For years after the 1970s and 80s decades, Americans have been staying away from diesel engines. It can be remembered that this engine technology was introduced in the 1970s in the United States. Unfortunately, the diesel engines of old are known for their black soot emissions and in some cases poor reliability. Newer diesel engines though have overcome this problem with the use of better emission filter technology.

The Ford Super Duty already available in the market boasts of having a powerful diesel engine with emission similar to that of a gasoline engine. The Super Duty is one of the vehicles that can promote the use of cleaner diesel engines. The problems encountered in the use of bio-ethanol is also another reason seen that will help popularize the use of diesel cars.

Flex-fuel vehicles in the United States which are designed to run on a combination of gasoline and bio-ethanol is recently being criticized due to the lack of fuel refilling stations offering E85 – the alternative fuel composed of 15 percent gasoline and 85 percent bio-ethanol. In a recent study, it was found out that 99 percent of flex-fuel vehicles in the United States are actually using conventional gasoline thereby beating the purpose of these supposed to be environment friendly vehicles.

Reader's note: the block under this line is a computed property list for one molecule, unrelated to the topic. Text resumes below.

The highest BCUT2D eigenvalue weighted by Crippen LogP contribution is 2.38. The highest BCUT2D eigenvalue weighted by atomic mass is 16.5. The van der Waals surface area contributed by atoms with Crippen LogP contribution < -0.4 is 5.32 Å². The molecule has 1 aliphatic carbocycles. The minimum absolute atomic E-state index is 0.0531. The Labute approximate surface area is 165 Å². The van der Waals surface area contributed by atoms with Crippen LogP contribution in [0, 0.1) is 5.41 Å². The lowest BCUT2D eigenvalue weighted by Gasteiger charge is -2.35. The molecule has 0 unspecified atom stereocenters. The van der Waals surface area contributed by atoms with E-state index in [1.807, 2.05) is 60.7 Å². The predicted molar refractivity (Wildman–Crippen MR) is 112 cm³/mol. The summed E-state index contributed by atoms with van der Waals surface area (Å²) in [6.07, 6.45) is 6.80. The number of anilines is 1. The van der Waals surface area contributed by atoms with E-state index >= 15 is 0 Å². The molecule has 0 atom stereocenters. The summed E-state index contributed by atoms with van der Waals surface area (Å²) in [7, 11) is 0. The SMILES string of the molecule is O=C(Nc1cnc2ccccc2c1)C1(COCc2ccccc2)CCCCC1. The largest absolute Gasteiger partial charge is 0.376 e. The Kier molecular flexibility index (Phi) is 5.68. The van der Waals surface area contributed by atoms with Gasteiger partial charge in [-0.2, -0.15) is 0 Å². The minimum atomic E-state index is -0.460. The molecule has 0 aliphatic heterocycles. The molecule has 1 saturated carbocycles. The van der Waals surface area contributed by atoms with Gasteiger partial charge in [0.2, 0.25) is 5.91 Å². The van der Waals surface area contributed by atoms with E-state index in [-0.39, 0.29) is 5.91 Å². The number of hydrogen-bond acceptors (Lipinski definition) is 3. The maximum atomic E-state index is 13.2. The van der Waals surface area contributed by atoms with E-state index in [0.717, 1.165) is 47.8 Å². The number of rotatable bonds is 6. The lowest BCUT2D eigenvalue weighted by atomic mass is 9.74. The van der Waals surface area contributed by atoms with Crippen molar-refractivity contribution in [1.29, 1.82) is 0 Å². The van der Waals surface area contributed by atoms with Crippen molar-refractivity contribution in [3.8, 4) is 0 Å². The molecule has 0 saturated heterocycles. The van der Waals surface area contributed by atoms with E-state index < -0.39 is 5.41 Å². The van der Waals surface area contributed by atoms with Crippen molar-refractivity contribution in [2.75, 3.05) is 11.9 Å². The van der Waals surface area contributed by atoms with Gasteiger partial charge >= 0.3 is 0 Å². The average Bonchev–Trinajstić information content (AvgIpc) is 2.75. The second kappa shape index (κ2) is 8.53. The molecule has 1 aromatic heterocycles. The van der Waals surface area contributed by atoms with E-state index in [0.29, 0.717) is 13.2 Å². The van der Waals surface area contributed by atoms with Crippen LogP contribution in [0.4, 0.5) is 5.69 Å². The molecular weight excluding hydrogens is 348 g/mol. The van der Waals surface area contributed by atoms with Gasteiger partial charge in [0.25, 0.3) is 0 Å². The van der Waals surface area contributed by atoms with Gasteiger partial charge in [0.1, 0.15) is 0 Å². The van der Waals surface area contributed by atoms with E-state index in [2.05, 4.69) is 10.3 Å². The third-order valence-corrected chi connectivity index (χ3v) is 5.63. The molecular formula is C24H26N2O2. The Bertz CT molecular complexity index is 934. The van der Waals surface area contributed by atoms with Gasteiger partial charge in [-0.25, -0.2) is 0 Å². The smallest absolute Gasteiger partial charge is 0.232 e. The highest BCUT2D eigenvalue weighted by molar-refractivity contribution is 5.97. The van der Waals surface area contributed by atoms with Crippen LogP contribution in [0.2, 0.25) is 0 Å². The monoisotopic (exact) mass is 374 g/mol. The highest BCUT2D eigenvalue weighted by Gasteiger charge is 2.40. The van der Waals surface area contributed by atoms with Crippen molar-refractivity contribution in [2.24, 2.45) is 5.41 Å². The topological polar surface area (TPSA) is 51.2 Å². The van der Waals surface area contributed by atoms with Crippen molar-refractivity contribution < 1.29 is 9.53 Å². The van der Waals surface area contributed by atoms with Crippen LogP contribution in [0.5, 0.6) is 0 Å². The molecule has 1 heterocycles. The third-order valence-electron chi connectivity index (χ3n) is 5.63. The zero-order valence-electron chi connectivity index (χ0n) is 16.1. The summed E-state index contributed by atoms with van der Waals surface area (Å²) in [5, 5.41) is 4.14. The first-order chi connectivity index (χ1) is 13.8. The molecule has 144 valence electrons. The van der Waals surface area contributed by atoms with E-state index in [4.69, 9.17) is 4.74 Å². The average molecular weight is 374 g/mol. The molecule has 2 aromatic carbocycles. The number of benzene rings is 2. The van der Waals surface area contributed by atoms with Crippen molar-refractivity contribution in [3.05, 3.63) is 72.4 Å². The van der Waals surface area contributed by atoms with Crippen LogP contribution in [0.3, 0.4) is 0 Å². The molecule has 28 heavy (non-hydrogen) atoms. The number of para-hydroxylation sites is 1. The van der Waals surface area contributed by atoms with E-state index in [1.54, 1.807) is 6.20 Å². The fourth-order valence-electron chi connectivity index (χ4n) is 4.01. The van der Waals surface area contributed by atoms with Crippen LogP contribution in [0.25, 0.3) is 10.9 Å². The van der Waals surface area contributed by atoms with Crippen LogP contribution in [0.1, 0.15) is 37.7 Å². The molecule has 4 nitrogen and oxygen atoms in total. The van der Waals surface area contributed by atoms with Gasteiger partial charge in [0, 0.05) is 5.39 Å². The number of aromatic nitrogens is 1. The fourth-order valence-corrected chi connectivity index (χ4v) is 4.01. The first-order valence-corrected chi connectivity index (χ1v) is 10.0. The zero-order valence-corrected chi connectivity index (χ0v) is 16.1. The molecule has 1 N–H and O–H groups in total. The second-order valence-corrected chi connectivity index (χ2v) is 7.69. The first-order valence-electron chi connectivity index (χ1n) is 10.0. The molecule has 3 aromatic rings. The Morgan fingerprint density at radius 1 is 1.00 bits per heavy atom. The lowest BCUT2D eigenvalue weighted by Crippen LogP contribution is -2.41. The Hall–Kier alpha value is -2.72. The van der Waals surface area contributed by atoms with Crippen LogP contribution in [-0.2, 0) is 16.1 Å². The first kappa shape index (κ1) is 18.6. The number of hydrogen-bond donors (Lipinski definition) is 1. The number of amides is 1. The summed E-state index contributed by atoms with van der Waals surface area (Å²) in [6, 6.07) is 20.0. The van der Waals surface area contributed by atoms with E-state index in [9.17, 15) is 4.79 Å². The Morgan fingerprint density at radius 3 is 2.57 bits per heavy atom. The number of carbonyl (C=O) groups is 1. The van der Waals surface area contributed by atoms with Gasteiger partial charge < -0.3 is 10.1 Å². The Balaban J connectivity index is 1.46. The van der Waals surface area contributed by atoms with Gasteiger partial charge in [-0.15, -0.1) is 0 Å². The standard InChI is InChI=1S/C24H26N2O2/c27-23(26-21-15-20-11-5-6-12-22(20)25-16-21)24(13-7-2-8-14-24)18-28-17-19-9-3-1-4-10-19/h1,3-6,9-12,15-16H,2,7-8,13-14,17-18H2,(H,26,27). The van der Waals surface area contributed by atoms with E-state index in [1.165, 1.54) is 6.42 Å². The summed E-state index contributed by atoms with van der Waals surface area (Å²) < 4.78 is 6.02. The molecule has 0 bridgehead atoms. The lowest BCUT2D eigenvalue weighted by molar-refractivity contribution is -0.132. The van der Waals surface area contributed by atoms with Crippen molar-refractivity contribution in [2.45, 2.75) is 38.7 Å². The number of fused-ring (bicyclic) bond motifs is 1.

Already, European car manufacturers have expressed their intentions to release diesel vehicles in the United States next year. The German Volkswagen has been selling diesel-powered vehicles in the U.S. for decades and at present, they will upgrade their engines by using a cleaner technology dubbed as the Blue Motion. The first Volkswagen auto model which will use the clean diesel technology is the Jetta.

Another German car manufacturer which will introduce diesel-powered vehicles in the U.S. next year is Mercedes Benz. Sport utility vehicles or SUVs, known as the favorite of American car buyers, will be what Mercedes Benz will be equipping with their clean diesel engines. Already announced to be released in the United States auto market are diesel versions of the M-Class, R-Class, and the GL-Class. These vehicles will be equipped with clean diesel engines and other soot cleaning technologies from the engine to their Mercedes Benz mufflers and out the exhaust pipe. Aside from these European carmakers a Japanese company has expressed their intention to introduce a diesel car in the U.S.

Nissan, the third largest Japanese car manufacturer announced that they will be producing a diesel-powered Maxima sedan in the near future.